In the US, the vernal equinox is referred to as the first day of spring—and similarly with the other three cardinal points of the year. But this is an American innovation; traditionally, they are the high points of the seasons, not their beginnings. So in terms of the ancient Germanic calendars, we should think of spring as the time after the first furrow is cut when trees and plants begin to grow again, when the animals have their young, and when the frosts cease and the snow melts. Almost all of our evidence for our forefathers’ religious observances in this season is expressed in Christian terms; references in texts are to the carnival and the Christian season of Lent that follows it. (In German, Lenz is an archaic/poetic word for springtime.) Lent lasts 40 days, so mid to late February and March is the timespan referred to in these terms.
Bede says that the Anglo-Saxon month equivalent to March was Hreðmónaþ, “named from their goddess Hreþa, to whom they sacrificed in this month.” I have written elsewhere that I think Hreða is a version of Eorþe and thus another name of the goddess known in Old Norse as Jörð—Earth. However, we don’t know anything about the nature of the sacrifices. Bede says cakes were offered in the preceding month. Plough Monday—the tradition of young men taking a plough around and demanding gifts—is associated with the first furrow and Blessing of the Plough, at the very beginning of spring or before, and in fact is currently done on the first Monday after Twelfth Night. One stubborn survival in English custom that might give us a clue to what was done in Hreðmónaþ is reverence for wells and springs. Early Church texts list offering at wells, springs, and rivers as punishable backsliding into heathenry. England is full of “holy well” placenames and legends. And there is the custom of well dressing: a wooden frame packed with moist clay (with salt mixed in) is erected around the superstructure of the well, a drawing is transferred onto it from a paper guide, and flower petals and other predominantly natural materials are packed into it with the guidance of a paper design to make a brightly colored picture. This is usually Christian (many villages associate dressing the well with giving thanks for a good water source enabling them to survive the time of the Black Death), and the custom is now highly localized (closely associated with the Peak District of Derbyshire), but it was supposedly revived in the fourteenth century by the villagers of Tissington, and a carnival often follows the church service held after the well is dressed. This is exactly the kind of thing we might suppose the Anglo-Saxons did in springtime, particularly since carnivals are usually pre-Lenten celebrations; however, well dressing season is May Day through September, i.e. summer. I suspect it has been moved to suit its modern Christian focus, or because of the worsening of the English climate since Anglo-Saxon times.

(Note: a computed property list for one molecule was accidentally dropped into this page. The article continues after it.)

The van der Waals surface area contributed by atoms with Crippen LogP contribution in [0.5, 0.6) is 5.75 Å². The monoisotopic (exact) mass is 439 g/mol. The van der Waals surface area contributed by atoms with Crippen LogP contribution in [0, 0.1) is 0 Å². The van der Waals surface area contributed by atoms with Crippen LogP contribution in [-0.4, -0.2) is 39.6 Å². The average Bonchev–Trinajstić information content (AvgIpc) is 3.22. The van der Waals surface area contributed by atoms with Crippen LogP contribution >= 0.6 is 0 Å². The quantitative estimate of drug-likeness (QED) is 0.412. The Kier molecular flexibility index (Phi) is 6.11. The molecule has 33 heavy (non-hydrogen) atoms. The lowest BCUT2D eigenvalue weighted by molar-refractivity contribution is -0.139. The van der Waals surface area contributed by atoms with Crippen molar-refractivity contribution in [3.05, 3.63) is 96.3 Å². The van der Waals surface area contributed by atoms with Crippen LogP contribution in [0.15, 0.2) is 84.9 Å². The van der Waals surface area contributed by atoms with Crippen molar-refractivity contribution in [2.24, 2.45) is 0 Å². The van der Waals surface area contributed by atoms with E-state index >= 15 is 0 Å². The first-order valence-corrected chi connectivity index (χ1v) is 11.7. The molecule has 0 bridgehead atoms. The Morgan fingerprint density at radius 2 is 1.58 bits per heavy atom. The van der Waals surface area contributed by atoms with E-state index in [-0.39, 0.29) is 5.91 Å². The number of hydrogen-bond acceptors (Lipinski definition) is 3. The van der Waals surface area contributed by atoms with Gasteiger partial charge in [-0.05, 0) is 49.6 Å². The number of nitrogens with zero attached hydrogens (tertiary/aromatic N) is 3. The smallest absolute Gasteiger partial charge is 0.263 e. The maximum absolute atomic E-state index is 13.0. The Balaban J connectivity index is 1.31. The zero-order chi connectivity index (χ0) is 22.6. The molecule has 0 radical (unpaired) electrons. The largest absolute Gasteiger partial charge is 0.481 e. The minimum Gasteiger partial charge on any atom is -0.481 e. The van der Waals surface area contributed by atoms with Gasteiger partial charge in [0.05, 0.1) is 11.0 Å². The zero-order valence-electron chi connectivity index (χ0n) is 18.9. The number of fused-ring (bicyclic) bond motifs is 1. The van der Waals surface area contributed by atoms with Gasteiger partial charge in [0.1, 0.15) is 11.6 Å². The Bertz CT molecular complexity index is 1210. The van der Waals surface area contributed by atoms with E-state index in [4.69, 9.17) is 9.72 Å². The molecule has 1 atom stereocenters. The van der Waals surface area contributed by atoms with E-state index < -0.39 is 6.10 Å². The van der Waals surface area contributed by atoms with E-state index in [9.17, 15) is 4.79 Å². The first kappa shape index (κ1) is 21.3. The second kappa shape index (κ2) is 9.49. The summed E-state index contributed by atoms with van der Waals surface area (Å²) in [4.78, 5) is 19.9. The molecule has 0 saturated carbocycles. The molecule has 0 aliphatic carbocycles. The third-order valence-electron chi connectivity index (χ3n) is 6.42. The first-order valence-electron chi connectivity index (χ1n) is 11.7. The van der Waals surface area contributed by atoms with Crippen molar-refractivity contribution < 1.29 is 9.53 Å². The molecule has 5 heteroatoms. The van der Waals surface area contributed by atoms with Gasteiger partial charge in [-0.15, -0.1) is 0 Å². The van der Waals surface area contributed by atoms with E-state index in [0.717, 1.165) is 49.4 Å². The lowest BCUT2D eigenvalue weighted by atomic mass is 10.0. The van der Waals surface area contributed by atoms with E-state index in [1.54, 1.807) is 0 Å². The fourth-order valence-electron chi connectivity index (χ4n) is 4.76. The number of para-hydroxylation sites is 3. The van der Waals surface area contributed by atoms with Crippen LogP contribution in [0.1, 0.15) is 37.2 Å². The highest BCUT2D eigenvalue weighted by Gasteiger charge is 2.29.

Carnival is usually associated with Mediterranean cultures, but under the name of Fasching, it is very important in German-speaking areas. In fact rather than immediately preceding Lent and taking place in the week before Shrove Tuesday (Mardi Gras) as carnival generally does, in Germany, Fasching season generally starts on November 11; the older custom that survives in southwestern Germany, Austria, and Switzerland has it starting on Epiphany, i.e.: after Yule. The carnival processions in different places take place at different times during this extended span of time, which in some places is called the “fifth season.” In local folk traditions, above all in the south, Perht or Holda can appear, alone or at the head of the Wild Hunt, during the Twelve Nights of Yule or during the Fasching season, and the ancient custom of Perchtenlaufen involves masked men running through the village and jumping as high as they can over the local spring or well to bring fertility. (There were originally several traditional “Perchten” figures with prescribed costumes, as well as a division into Schiachperchten [“dark” Perchten, in Bavarian dialect] and Schönperchten [“beautiful” Perchten].) This is clearly a Fasching/carnival rite associated with Perht/Holda as one of our goddesses, although today it survives mostly for tourism and tends to take place around Epiphany rather than just before Lent. The jumping over springs in particular links it to the English reverence for wells—and to a later time of year when the streams are not frozen.
So we have two ideas for how to celebrate the spring season as a holy tide: carnivalesque masked frolics involving scary masks and leaping, and offerings at and decoration of wells and springs.
Sites to look at:
German Wikipedia entry on Perchten
German Wikipedia entry on Fasching
Wikipedia entry on Well Dressing
Short history of Well Dressing
Well Dressing in Derbyshire by Walter R. Timperley
Bede’s statement about Hreðmónaþ, from Arlea Hunt-Anschutz’s goddesses pages